Last year, we worked with the Equipment Dealers Assn. (EDA) to share the results of its Dealer-Manufacturer Relations Survey with our 14,000-plus print subscribers of Farm Equipment, a report that we’re in the middle of right now for the 2017 edition.
For those of you not familiar with it, EDA surveys equipment dealers each winter to rate the manufacturers whose products they represent. The deliverable is a well-organized report from EDA that provides comparative scores of 12 criterion that are most meaningful to equipment dealers.
I’ve long been interested in peer-rated surveys and, in this case, a once-a-year report card on the manufacturers’ performance, instead of the more common “one-way street” communications.
After becoming more familiar with the survey last year, and numerous emails and phone calls with Joe Dykes, EDA vice president of industry relations, I was given greater access to the data that EDA collected through the surveying process.
This blog is my thoughts and musings (not the EDA’s), and I can tell you this. Any manufacturer worth its salt should not only invest in the comprehensive EDA report, but assign staff to carefully study it and benchmark themselves vs. the leaders. And of course, study the candid — though fully anonymous — dealer comments (one OEM drew 53 write-ins). Tell your manufacturers that they should contact Dykes at firstname.lastname@example.org.
If your manufacturers say they can’t open their wallet for the report, what they’re really telling you is that their distribution network isn’t THAT important, no matter what their VPs like to say when the cameras and mics are rolling.
EDA’s survey is not perfect, and I’ve seen the practical challenges as I’ve dug in. But the relative rankings tell a story, and trends don’t lie.
There are some executives at farm equipment manufacturers (Case IH, New Holland and Kinze to name a few) who could learn something by poring over these results and looking in the mirror. (Remember the moral of The Emperor’s New Clothes?) One longtime dealer principal told me certain manufacturers’ repeated poor scores are not surprising. “There is dissension among the ranks,” he says.
But, with humility appearing to yield to hubris at rapid rate these days, the cynic in me senses the corner offices may miss the point. I can imagine a few common scenarios. Red-faced bitch sessions that will spur angry calls (as the messenger, we know our phone will ring). Assigning a master-degreed statistician to pick apart the methodology so it can be dismissed outright. Or the worst reaction of all ... none whatsoever, and a continued ignorance of reality vs. what could be learned.
On the other side, I know one manufacturer that I know is sincere about its shortcomings and made a strong commitment this year where they thought they could up their game. And when I saw how far AGCO has come over the last 3 years (AGCO actually moved past Case IH for the #3 spot among full-line manufacturers) I reached out to Shawn Skaggs, president/COO, Livingston Machinery Co., Chickasha, Okla. A member of the AGCO Dealer Panel, Skaggs says he knows AGCO pays attention to the survey because the results have been discussed in its Dealer Panel meetings. “I’m confident that faring well on these surveys is one of their internal goals,” he adds. “Many of the other manufacturers we work with also pay attention to these surveys, but their approach has more to do with asking for good scores than with pursuing positive changes for their network.”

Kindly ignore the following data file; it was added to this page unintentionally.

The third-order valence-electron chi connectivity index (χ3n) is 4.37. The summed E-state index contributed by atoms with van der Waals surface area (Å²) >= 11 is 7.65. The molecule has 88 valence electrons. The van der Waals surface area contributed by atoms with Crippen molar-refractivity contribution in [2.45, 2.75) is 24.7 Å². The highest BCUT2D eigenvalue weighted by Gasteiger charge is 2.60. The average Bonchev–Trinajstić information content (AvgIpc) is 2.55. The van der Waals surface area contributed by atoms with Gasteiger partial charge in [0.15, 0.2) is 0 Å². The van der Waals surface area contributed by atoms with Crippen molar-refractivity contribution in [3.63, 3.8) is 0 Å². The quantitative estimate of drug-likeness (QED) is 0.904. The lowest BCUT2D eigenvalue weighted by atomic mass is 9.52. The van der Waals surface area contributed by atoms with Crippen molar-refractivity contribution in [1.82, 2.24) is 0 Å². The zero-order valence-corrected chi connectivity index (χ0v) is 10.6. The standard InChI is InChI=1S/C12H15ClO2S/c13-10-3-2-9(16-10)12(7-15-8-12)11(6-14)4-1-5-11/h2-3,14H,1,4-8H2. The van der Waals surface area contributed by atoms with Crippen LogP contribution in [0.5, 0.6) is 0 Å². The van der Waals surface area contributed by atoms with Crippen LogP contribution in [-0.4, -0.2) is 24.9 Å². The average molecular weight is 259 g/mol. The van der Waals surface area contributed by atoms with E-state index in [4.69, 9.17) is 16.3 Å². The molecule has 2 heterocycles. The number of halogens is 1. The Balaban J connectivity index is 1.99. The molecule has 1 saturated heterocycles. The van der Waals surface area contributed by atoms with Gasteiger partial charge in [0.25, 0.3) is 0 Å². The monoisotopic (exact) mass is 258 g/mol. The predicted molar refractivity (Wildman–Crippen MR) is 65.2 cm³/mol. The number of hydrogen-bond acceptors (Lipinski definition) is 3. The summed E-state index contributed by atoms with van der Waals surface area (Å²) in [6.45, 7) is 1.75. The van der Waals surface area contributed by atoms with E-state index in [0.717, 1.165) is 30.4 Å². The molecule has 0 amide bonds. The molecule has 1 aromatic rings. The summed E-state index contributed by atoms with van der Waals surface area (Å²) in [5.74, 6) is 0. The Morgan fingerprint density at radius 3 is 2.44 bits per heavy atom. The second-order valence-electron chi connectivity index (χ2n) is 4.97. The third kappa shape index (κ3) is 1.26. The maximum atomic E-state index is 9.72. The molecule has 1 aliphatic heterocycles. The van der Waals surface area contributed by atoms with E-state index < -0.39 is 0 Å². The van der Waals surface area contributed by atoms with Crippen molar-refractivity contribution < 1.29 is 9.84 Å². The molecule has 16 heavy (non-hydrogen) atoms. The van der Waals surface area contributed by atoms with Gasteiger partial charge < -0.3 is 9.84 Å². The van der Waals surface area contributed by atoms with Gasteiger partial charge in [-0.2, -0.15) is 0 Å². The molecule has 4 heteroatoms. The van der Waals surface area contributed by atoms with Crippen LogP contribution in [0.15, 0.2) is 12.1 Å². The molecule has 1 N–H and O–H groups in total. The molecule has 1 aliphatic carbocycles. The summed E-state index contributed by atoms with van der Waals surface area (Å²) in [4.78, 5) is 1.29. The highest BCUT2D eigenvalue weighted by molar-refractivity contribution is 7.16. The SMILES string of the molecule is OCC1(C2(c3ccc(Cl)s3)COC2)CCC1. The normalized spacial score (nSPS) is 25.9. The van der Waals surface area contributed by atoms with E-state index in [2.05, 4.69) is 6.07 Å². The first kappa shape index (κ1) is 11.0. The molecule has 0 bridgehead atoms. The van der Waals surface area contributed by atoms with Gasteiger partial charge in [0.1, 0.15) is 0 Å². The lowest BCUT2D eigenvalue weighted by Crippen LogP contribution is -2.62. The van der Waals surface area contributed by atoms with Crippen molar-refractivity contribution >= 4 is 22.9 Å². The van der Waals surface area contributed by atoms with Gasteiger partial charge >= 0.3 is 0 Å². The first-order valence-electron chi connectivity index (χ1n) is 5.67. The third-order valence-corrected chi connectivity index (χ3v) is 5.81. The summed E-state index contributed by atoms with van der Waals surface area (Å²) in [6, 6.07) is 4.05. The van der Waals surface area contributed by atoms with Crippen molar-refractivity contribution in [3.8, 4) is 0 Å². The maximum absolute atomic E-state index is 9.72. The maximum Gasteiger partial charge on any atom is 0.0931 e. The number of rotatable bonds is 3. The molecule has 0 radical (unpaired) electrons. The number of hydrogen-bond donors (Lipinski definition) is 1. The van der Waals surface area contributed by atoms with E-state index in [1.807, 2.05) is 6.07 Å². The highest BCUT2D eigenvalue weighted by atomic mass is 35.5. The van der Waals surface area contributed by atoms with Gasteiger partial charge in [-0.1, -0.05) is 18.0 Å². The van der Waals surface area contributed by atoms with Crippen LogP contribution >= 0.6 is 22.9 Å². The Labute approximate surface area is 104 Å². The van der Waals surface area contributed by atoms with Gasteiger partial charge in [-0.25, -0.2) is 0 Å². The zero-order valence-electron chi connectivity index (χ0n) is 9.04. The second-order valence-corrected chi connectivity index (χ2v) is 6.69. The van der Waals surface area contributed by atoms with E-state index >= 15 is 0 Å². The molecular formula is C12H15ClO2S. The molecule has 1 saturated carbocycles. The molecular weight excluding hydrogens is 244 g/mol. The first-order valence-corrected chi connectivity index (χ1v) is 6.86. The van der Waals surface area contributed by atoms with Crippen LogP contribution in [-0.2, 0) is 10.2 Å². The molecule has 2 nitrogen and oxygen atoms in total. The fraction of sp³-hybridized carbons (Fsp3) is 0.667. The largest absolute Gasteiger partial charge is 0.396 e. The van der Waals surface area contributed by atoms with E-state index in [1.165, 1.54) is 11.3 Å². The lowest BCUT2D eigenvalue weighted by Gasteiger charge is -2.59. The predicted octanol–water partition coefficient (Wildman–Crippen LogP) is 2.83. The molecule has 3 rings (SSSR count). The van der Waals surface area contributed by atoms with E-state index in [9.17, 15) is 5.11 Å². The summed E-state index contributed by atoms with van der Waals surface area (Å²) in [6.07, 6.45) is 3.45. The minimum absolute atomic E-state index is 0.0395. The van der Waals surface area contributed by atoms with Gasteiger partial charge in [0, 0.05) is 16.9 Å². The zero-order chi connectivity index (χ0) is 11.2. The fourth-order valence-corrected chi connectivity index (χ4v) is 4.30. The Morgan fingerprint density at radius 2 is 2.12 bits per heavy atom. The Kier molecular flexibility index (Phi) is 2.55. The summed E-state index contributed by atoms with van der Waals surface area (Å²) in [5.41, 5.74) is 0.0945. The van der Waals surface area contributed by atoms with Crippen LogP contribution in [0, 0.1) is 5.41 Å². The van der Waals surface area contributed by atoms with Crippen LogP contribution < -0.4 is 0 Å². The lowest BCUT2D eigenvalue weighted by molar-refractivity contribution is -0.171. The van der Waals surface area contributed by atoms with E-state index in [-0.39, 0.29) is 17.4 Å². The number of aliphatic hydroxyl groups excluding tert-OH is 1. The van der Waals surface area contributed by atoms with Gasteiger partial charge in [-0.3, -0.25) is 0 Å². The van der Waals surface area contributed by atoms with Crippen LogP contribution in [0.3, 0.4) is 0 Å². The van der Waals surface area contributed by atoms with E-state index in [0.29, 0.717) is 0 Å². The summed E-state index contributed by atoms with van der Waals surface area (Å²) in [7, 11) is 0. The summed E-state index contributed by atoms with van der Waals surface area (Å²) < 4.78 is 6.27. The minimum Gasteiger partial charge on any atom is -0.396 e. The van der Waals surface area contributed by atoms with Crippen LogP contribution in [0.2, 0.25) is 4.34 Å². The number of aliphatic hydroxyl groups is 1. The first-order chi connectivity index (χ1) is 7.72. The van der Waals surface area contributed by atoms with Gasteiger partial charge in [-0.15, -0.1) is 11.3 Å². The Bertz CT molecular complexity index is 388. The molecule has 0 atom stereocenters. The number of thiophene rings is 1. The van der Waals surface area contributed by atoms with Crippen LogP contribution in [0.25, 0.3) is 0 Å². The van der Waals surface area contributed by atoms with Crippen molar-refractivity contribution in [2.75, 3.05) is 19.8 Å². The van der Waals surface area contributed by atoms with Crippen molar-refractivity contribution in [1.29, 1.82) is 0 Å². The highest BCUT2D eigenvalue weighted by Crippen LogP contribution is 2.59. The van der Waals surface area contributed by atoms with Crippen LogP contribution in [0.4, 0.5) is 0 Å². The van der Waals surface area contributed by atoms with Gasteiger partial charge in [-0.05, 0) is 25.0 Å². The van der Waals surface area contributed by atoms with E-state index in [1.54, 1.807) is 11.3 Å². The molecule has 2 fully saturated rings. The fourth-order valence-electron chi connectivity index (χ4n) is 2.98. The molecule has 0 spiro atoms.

Clint Schnoor, president of Agri-Service, Kimberly, Idaho, adds, “It’s hard to say if AGCO kicked up its game or Case IH fell behind.” But he did say a clear change of tune from ACGO was seen at the 2016 dealer meeting in New Orleans where top execs Martin Richenhagen and Bob Crain rallied dealers of all sizes, and subsequently restructured their field structure accordingly, a move that Schnoor says has been profound.
An on-the-ball manufacturer will also inquire about their position relative to other brands. They should be asking what it is about a Bourgault or Vermeer (the top-performing shortline manufacturers) that makes them easier or more desirable to do business with. Remember, there once was a day (before the days of “big-timing” their dealers), when manufacturers genuinely wanted to know how they and their dealers could perform better.
The influence of this study, undertaken on your behalf by your national association, is largely what you make of it. You can keep attention on it, and remind manufacturers that some problems don’t reside on your island alone. And the next time your OEM is crawling up your backside on share of wallet or your lack of new wholegoods orders, you can politely remind them of where they too can step up their performance for mutual benefit.
Watch for Farm Equipment’s analysis and coverage in the July/August print edition of Farm Equipment, including the 3-year trend picture of gainers/losers.